Photo Credit: NBCChicago.com

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    A pedestrian is in critical condition after being struck by a dump truck this morning on Old Town Road in Bridgeport.

    The pedestrian was struck at 8:18 a.m. in the area of Sunnydale Road and the truck was traveling eastbound, according to police.

    No charges have been filed. The police investigation is ongoing.
     



    Photo Credit: NBCConnecticut.com

    A pedestrian is in critical condition after being hit by a dump truck this morning.A pedestrian is in critical condition after being hit by a dump truck this morning.

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    Below is Major League Baseball Commissioner Bud Selig's statement on the suspension of Alex Rodriguez and 12 other players as a result of MLB's Biogenesis investigation.

    Major League Baseball has worked diligently with the Players Association for more than a decade to make our Joint Drug Program the best in all of professional sports. I am proud of the comprehensive nature of our efforts - not only with regard to random testing, groundbreaking blood testing for human Growth Hormone and one of the most significant longitudinal profiling programs in the world, but also our investigative capabilities, which proved vital to the Biogenesis case. Upon learning that players were linked to the use of performance-enhancing drugs, we vigorously pursued evidence that linked those individuals to violations of our Program. We conducted a thorough, aggressive investigation guided by facts so that we could justly enforce our rules.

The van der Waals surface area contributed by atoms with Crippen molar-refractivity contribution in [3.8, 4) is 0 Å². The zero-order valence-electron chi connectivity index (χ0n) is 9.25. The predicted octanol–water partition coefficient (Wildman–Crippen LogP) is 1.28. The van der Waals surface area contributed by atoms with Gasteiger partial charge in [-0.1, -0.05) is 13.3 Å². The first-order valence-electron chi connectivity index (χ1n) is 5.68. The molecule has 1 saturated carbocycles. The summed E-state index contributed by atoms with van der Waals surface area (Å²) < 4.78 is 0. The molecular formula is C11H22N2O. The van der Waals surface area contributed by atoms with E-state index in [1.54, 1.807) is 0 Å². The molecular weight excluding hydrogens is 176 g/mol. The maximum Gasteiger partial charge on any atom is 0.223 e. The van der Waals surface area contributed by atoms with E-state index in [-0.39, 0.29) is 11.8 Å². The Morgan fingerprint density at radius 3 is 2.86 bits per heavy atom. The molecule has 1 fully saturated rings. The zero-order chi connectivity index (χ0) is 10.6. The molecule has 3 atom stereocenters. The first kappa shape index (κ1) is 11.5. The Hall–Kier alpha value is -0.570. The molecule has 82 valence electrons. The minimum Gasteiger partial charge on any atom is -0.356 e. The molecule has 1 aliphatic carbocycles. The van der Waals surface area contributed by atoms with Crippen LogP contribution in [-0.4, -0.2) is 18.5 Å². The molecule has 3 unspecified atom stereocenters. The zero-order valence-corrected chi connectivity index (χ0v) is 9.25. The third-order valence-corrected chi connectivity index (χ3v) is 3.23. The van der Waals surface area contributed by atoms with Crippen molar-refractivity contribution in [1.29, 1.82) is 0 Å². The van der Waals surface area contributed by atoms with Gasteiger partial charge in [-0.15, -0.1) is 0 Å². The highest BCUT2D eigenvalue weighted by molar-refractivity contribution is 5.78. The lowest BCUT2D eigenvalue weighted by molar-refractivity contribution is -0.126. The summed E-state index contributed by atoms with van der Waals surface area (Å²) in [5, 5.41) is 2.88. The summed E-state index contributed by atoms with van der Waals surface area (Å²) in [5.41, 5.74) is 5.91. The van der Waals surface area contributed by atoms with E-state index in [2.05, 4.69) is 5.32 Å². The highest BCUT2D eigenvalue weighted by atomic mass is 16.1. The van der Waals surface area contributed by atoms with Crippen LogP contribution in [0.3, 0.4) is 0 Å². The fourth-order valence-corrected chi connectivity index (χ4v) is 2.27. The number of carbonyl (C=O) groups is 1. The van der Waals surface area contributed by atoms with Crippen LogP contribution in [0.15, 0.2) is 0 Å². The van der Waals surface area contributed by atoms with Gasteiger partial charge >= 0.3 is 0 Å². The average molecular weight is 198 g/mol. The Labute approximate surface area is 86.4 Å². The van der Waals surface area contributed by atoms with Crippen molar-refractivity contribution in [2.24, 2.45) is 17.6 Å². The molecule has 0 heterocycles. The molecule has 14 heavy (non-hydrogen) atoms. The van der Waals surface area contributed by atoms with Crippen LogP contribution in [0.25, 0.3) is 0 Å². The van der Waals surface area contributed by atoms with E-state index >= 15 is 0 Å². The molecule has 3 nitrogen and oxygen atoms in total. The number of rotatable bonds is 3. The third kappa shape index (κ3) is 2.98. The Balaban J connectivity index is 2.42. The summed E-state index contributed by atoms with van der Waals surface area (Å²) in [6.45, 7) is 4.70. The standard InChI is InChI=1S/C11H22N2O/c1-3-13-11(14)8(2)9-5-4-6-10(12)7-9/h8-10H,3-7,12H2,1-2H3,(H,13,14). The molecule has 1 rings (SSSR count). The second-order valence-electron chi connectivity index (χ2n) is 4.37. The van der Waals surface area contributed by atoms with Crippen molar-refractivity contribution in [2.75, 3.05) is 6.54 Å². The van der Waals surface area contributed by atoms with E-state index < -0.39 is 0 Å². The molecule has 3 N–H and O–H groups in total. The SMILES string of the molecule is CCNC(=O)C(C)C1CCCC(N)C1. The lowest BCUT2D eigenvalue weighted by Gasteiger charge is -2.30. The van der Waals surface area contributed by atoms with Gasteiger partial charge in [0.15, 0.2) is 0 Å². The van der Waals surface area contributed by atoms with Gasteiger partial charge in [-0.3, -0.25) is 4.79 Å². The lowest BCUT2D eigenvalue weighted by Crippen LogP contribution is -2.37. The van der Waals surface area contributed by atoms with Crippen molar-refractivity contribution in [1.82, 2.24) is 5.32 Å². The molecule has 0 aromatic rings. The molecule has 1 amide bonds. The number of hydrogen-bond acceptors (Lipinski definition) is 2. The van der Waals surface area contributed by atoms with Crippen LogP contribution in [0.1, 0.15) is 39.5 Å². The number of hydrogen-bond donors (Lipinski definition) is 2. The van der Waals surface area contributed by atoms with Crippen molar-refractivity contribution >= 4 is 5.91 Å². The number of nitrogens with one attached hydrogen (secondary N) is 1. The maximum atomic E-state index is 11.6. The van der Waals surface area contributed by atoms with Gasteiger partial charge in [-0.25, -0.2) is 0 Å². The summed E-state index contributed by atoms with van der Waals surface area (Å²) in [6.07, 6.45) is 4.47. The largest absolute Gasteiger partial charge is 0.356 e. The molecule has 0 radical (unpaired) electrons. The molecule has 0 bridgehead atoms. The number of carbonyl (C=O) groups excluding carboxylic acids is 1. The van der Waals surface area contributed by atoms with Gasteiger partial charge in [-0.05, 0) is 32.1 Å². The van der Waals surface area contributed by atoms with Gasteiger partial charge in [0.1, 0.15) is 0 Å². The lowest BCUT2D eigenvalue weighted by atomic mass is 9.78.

Despite the challenges this situation has created during a great season on the field, we pursued this matter because it was not only the right thing to do, but the only thing to do. For weeks, I have noted the many players throughout the game who have strongly voiced their support on this issue, and I thank them for it. I appreciate the unwavering support of our owners and club personnel, who share my ardent desire to address this situation appropriately. I am also grateful to the Professional Baseball Athletic Trainers Society and our club physicians, who were instrumental in the banning of amphetamines and whose expertise remains invaluable to me. As an institution, we have made unprecedented strides together.